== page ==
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Dolls that *aren't* for beginners?

Feb 25, 2009

    1. (I did several searches and went back through pages looking for a topic like this but couldn't find one. If there is, delete as needed!)

      I've read a lot about how a person's first doll should be the one that they want - whether it's cheap, expensive, etc. And that made me curious:

      Are there any doll models that you feel aren't suitable for a person's first doll, either because they require more care or for any other reason?

      (Example: I have a feeling that I am going to be very, very interested in the new DollShe Saint when more pictures are posted of his face, but am finding his body rather intimidating. I think that I might want to start out with someone who has fewer... um... bits :P .)

      Opinions? Ideas?
      I'm interested to see what people think about this :) .
       
    2. I probably wouldn't do any of the Soom Monthly dolls for your first doll. Although they are fabulous, they are VERY stylized and detailed, with extra pieces to switch out, etc.
       
    3. I agree with the SOOM M.D.s... they seem very detailed yet meticulous.

      I'd also stay away from purchasing an Unoa Kit and having to do all of it yourself...
       
    4. As for me, i wouldn't consider 80cm. dolls as my 1st BJD, they're big and a handful...i consider them as my 2nd or 3rd one...:)
       
    5. i would say no soom monthlys, nothing over 70cm, nothing that is french resin, and while there's nothing wrong with the following, I don't recommend your first doll be second hand. While there is nothing wrong with second hand dolls as many people take very good care of their dolls, you might get something someone wasn't completely truthfull about the condition of or something that may need a lot of work.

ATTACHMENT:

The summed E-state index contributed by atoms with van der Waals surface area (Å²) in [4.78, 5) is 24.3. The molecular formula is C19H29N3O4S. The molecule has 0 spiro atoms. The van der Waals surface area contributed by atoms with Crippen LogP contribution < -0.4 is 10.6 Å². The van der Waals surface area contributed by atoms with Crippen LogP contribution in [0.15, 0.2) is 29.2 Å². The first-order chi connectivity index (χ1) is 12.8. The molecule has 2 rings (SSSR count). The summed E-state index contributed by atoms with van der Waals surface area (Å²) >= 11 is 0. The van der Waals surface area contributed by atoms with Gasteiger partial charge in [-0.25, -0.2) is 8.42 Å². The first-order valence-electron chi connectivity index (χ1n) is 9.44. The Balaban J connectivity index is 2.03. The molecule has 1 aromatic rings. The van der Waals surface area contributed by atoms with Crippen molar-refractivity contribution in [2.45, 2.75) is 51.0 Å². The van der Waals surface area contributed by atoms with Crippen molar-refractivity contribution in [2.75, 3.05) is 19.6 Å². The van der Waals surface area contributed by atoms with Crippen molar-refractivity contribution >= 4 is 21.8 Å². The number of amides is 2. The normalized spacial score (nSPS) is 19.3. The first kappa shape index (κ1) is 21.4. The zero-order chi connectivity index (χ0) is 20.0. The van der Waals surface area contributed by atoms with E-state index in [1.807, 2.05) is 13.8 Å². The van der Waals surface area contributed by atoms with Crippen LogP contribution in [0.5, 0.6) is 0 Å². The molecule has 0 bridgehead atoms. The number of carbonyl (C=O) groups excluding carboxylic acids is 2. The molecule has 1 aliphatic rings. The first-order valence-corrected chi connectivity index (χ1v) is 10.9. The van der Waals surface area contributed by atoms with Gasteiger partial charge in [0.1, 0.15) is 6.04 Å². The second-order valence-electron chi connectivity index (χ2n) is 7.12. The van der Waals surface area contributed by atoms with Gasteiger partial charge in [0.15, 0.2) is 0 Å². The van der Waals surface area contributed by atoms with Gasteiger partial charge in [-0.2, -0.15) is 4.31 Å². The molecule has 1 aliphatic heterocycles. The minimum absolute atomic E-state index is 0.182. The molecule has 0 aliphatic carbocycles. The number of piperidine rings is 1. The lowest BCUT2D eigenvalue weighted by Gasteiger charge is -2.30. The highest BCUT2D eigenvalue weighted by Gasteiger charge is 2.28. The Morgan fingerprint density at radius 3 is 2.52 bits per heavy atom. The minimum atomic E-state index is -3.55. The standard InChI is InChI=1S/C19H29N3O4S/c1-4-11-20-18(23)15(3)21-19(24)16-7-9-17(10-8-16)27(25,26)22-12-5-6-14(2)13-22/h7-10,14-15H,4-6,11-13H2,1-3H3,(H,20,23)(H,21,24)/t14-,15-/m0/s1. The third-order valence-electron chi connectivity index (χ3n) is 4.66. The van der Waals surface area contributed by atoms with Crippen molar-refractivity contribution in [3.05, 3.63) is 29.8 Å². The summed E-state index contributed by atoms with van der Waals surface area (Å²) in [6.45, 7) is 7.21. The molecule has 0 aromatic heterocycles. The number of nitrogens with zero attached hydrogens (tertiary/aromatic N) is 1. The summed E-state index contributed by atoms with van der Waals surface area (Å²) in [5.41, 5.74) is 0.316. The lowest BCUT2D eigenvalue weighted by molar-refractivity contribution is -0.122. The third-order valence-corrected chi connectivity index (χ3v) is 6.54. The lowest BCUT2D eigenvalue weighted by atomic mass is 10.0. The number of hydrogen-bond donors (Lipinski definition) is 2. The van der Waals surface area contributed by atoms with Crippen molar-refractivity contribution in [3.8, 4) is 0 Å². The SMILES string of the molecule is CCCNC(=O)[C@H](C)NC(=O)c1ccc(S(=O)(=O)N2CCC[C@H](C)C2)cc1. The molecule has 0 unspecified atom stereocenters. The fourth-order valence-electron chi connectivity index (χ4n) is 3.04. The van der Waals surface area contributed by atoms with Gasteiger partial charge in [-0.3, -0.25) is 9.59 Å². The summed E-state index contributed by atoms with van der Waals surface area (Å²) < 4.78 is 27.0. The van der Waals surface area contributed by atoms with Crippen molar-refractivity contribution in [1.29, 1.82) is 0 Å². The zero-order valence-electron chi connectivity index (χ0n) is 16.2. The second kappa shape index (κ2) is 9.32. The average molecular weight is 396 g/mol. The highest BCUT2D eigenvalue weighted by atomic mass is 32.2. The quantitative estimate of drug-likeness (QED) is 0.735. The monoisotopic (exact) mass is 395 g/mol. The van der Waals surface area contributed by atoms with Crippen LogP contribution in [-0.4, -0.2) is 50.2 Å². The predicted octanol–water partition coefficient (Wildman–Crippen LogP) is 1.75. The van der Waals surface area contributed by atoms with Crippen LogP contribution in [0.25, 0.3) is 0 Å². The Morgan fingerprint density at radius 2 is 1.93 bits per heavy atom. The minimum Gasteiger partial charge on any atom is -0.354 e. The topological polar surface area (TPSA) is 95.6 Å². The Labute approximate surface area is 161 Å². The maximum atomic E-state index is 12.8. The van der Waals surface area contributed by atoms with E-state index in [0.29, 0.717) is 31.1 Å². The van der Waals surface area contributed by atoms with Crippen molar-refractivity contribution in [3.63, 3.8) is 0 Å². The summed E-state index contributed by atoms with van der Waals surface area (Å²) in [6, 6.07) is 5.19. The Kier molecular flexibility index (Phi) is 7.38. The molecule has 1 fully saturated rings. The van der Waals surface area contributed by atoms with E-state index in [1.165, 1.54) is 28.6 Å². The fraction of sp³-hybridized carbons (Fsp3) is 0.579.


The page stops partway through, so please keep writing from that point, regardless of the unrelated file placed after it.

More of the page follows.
6. If it were my first doll I wouldn't want anything I had to put together, like a Volks MSD which come as kits.
       
    7. i dont think there really is a general guideline. i think people have to figure out what right for them on their own, if you love to put things together and love kits then a doll you have to put together is nothing to stay away from. especially if you have meets near you and someone willing to help if you get lost or need help.

      and as for size, i think thats something you have to learn through experiance with, so i wouldnt stay away from the huge sizes or the tiny sizes, and go to a meet and try to see what size you think is right for you.

      im buying a soom monthly for my first.. i didnt plan to but when he came out i knew i had to get him. if i dont like the monthly i can always sell it. but i fell to hard to buy another doll and then buy the MD with the second hand market prices? no way
       
      • x 1
    8. I don't think size really matters if you're not intimidated by 80cm worth of resin. What I would consider is how easy it is to take the doll apart and restring it - because, let's face it, even if you're new to bjds, you WILL eventually have to learn to restring your doll. While I know most dolls have the same kind of stringing and once you've restrung one doll, you'll know the basics of how to restring most other dolls, I remember seeing a Littlefee taken apart and how different it looked compared to my own dolls. It kind of intimidated me seeing the S hook in the head and also one in its torso, not to mention there's something like three different strings keeping the doll held together... and I don't usually get intimidated when it comes to taking apart dolls to restring them :sweat